Augmented reality translation app developer bought by Google

Augmented reality translation app World Lens
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The World Lens application and its language packs are now available for free.

Google has now announced that it has picked up the impressive World Lens augmented reality translation app, which is considered to be one of the most forward thinking applications that have been released in quite a while.

The well known mobile app was developed by Quest Visual, now owned by the tech giant.

Quest Visual announced on its own website that it has now been acquired by Google. Its augmented reality translation app is now available for free, and its team is now directing its focus toward the Google Translate feature. This will help the technology giant to be able to further improve its own translation options.

The augmented reality app allows a user to point a smartphone camera at a language for a translation.

It the mobile app functions by allowing a smartphone user to simply aim at the foreign language and then have the words translated into a text in a language that is understood by the user. World Lens uses AR technology to replace the foreign text with the translated words. The intention is to have that Quest Visual team switch over to Google Translate in the effort to integrate the World Lens technology into Google’s own application.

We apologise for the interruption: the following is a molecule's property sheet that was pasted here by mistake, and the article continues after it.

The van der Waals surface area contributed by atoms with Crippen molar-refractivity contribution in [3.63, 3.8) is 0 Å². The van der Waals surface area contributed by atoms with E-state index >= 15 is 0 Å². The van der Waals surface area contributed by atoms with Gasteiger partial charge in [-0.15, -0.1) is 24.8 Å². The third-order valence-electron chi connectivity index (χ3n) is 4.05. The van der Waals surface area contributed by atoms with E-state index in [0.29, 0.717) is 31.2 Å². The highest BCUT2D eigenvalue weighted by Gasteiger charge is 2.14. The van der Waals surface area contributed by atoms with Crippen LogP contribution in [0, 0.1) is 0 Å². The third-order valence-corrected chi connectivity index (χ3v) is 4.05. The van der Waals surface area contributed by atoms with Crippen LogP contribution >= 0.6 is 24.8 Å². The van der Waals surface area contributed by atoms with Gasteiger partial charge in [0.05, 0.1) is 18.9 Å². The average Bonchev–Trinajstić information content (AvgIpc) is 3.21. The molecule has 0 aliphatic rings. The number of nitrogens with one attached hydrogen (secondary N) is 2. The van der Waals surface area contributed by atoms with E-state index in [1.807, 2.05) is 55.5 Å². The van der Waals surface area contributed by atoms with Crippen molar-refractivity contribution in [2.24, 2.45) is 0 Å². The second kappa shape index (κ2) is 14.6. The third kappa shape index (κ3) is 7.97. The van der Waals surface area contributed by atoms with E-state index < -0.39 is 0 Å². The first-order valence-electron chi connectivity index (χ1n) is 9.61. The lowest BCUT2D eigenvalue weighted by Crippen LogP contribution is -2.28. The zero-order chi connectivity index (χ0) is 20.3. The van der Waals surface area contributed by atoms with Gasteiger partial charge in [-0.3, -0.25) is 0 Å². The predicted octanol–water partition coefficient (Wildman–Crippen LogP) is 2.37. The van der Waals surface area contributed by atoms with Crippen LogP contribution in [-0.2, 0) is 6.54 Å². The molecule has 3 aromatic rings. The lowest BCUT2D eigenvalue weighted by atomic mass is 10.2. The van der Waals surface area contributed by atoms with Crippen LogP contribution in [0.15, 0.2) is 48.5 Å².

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The two companies can be considered to be well suited to each other. The primary drawback to the acquisition of World Lens is that its language capabilities are currently quite limited. At the moment it supports the translation of only the following languages: English, French, Spanish, German, Italian, Portuguese, and Russian. That said, Google Translate is currently among the most advanced language translation systems on the globe, as it currently supports 345 languages and over 10,000 language pairs.

Quest Visual and its augmented reality technology has the potential to considerably accelerate the translation app’s workflow. At the moment, the Google Translate application requires a user to snap a picture, wait for that image to be scanned, and then have the app use a separate interface to actually conduct the translation. The World Lens system is much faster as it is video-based.

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